How Martha Stewart Preps Foraged Seaweed For Her Pantry

As a source of vitamins and umami-packed flavor, seaweed has really been having a moment. No longer just used for California rolls, various types of edible seaweed can be found in snack packs, green juices, and even cocktails, bringing a distinctive oceanic brininess to any dish or drink.

Another great thing about seaweed is that it is a sustainable substitute for traditional greens, since it grows wild and doesn't require chemical fertilizers or dedicated agricultural land to cultivate. This also means that it can be foraged, making it accessible and affordable depending on where you live.

Even culinary mogul Martha Stewart engages in seaweed foraging at her Maine residence, known as Skylands. Located on the scenic shoreline of Mount Desert Island, this picturesque setting offers an abundance of nutrient-rich seaweed waiting to be harvested. According to Food & Wine, Stewart dries her foraged seaweed and uses it to make the flavorful and underappreciated condiment of seaweed salt.

What is kombu?

An algae that flourishes in saltwater, seaweed is renowned as a superfood due to its abundant nutritional content. It boasts a generous supply of vital vitamins such as A, B12, C, and E. Various types of seaweed are prominent in Japanese cuisine, including nori, the flexible and dried seaweed used for sushi rolls, and wakame, the smooth and chewy seaweed commonly found in miso soup.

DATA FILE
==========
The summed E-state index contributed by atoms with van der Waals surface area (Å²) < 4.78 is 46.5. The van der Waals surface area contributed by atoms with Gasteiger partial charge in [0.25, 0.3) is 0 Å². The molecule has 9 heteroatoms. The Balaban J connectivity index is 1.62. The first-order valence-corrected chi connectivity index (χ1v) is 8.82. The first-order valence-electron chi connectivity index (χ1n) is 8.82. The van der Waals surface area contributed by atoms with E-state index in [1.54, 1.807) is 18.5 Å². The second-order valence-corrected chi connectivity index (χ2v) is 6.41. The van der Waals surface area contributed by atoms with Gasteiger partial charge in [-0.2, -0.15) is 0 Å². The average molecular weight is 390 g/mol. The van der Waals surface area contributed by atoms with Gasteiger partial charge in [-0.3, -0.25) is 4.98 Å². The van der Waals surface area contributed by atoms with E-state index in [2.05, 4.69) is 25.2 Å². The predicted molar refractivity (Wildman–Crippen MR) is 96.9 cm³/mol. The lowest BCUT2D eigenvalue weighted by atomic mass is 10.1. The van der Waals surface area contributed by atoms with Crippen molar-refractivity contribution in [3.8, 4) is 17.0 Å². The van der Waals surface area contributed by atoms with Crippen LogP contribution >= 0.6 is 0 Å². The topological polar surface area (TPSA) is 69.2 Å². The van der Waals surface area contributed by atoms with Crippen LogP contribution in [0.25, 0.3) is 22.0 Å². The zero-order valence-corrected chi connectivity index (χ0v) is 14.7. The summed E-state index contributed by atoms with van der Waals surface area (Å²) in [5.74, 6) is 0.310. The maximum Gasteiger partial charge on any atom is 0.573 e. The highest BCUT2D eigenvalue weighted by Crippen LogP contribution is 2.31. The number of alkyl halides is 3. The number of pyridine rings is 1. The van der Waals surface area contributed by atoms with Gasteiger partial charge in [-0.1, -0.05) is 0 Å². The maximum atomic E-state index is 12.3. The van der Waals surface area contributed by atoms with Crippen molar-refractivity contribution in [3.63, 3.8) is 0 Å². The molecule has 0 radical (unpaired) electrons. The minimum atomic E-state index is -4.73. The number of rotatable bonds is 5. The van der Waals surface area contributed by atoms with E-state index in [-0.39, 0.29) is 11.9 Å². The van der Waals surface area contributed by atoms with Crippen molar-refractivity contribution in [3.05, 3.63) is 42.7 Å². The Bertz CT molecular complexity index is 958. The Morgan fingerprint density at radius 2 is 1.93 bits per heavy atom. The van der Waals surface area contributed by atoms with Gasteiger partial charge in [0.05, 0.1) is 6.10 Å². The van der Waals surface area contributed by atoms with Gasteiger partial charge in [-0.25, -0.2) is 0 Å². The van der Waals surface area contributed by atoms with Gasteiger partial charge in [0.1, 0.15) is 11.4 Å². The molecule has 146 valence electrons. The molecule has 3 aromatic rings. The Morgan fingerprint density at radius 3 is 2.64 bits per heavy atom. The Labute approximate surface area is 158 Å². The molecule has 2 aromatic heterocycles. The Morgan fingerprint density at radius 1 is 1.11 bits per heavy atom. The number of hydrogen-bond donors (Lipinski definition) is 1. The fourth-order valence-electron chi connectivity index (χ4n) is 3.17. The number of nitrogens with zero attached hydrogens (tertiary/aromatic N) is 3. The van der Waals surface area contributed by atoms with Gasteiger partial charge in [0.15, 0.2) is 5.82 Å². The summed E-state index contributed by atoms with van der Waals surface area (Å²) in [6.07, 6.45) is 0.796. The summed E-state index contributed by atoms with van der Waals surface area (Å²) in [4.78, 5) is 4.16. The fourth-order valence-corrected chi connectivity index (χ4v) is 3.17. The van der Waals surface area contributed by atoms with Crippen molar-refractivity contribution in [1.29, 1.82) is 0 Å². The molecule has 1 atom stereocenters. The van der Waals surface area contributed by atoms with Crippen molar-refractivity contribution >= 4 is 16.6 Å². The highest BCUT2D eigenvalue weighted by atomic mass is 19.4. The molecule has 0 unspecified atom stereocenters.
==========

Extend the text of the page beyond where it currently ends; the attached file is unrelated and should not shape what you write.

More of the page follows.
But the kind that Martha Stewart uses is kombu, which holds a very special place in Japanese cooking. Kombu is usually dried into thick, brittle sheets, and pieces can be broken off and soaked or simmered in water to make dashi, a flavorful broth used as a base in most Japanese soups. Dashi usually also contains bonito flakes made from dried fish, but can be made vegan by leaving these out. Kombu, on the other hand, serves various purposes, such as enhancing the digestibility of beans. When gently simmered with beans (avoid boiling to prevent bitterness), the amino acids present in kombu help break down some of the sugars found in legumes.

How to forage kombu

While kombu is most often found in the ocean habitat surrounding Japan, or along the coast of California near Sonoma or Mendocino, there are many coastal ecosystems where kombu can be foraged. In order to harvest kombu, which lives close to the ocean's surface, you can either collect pieces that have detached and floated to the surface, or twist the kombu off at the root of the plant. Then it must be cleaned to remove any sand or dirt. Kombu can be dried in a dehydrator for 8 hours at 95°F, or in an oven for 3 hours at 260°F. However, kombu is traditionally air dried in the sun, which according to Martha Stewart, can take up to a year.

Once the kombu has dried, Stewart grinds it with salt to make seaweed salt, which can be sprinkled on anything from popcorn to the rim of a cocktail glass. It will keep for years if stored correctly, and is sure to add a savory element you won't be able to resist.